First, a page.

The Secrets Behind Bringing the 'Game of Thrones' Dragons to Life
Note: This story was originally published during Season 7 of Game of Thrones, before Viserion joined the Army of the Dead. Viserion was a good dragon while he lived, let's not forget that.
Watching Daenerys Targaryen's trio of dragons duke it out above the clouds during the Battle of Winterfell may make you forget that Drogon, Rhaegal, and Viserion (RIP, formerly undead Viserion) actually started life as tiny cute baby creatures only a short time ago.
That's the thing about magical dragons -- they grow. A lot. Making that possible each season is a team of skilled visual effects artists who have converted George R.R. Martin's fantasy prose into stunningly photorealistic CGI beasts. But delivering living, breathing -- and fire-breathing -- digital dragons hasn't always been easy. Thrillist tracked down the visual effects studios behind the work for a look back at these fiery beasts.
Baby stepsGame of Thrones wasn't always the big-budget TV series it has now become. In the first season, the show's visual effects worked at a much smaller scale, including, of course, the baby dragons, born after Daenerys (Emilia Clarke) emerges unscathed from a funeral pyre.
Thrones tasked BlueBolt, a visual effects studio in London, to build three photorealistic dragons, and have one, Drogon, perch itself on Daenerys' shoulder. This was made even tougher when the original dragon designs had some last-minute changes.
"We were given a sculpted maquette to base our CGI build on," recalls BlueBolt's visual effects producer Lucy Ainsworth-Taylor, "but when we began the build we realized that the spikes on the back of its neck were too long to allow it to turn its head without stabbing itself. We also made alterations to how the wings and legs worked so that we weren't creating any design problems later on when they would grow up -- we knew [the dragons] were going to fly in later seasons."
The grow up so fastThe dragons were still babies in Season 2, but Thrones had them re-worked by a new visual effects studio: Pixomondo in Germany. To quickly get up to speed on what makes a dragon a dragon, Pixomondo animators... played with frozen chicken on the studio's kitchen table. "I forced our animators and riggers to play with the wings to understand the natural restrictions and the anatomy of a real wing," says visual effects supervisor Sven Martin. "Peeling off the skin to one side to reveal the muscle layout was very helpful for the rigging artists, even though it was a little disgusting."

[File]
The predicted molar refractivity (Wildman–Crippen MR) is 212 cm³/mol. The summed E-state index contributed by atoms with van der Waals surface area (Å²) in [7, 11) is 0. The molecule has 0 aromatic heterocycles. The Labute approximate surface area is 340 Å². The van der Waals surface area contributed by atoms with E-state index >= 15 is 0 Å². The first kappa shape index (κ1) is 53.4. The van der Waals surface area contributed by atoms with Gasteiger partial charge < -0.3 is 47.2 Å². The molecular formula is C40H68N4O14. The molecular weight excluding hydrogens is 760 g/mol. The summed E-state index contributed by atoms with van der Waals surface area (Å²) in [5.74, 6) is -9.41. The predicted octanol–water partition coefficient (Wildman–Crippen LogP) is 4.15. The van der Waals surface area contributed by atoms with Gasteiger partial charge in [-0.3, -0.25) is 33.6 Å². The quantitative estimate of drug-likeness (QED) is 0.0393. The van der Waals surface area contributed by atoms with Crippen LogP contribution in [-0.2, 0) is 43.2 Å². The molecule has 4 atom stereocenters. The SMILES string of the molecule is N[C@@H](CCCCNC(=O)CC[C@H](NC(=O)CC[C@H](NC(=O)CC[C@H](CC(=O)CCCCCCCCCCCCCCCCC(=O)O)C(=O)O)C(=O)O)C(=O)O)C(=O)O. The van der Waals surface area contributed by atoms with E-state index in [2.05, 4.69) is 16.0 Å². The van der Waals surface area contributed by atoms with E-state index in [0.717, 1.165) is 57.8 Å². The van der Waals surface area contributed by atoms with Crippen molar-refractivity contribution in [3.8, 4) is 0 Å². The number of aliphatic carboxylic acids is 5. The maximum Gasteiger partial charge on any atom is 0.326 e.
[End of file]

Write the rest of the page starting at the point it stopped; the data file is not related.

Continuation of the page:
Pixomondo's visual effects artists would turn this reference into dragons that had a combination of reptilian and bird-like features. (The flying style was, according to Martin, "bats mixed with eagles.") And at this moment in the saga, the dragons also needed the ability to breathe fire -- and take out adversaries to Daenerys in the process.
At first, fire from the dragons had a slightly magical feel. But this changed in Season 3, when overall visual effects supervisor Joe Bauer sought for the fire to be made up from practical elements. And that meant: flamethrowers.
"They'd shoot huge flame bursts against black material to be used as an element or film a flamethrower right in the shot setting a stuntman on fire," says Martin. "Pre-animated dragons were used to get the right dynamics, feeding a camera arm with the flamethrower attached on the top. To get a proper interaction between fire and environment, we combined the fire elements with a digital fire simulation."
Acting against nothingSeason 3, and then Season 4, also saw Daenerys and other characters interacting much more with the larger versions of dragons, which, believe or not, were not real. Instead, Clarke would rehearse with a life-size puppet, or a tennis ball on a stick when the dragons started growing too large for a puppet to be used.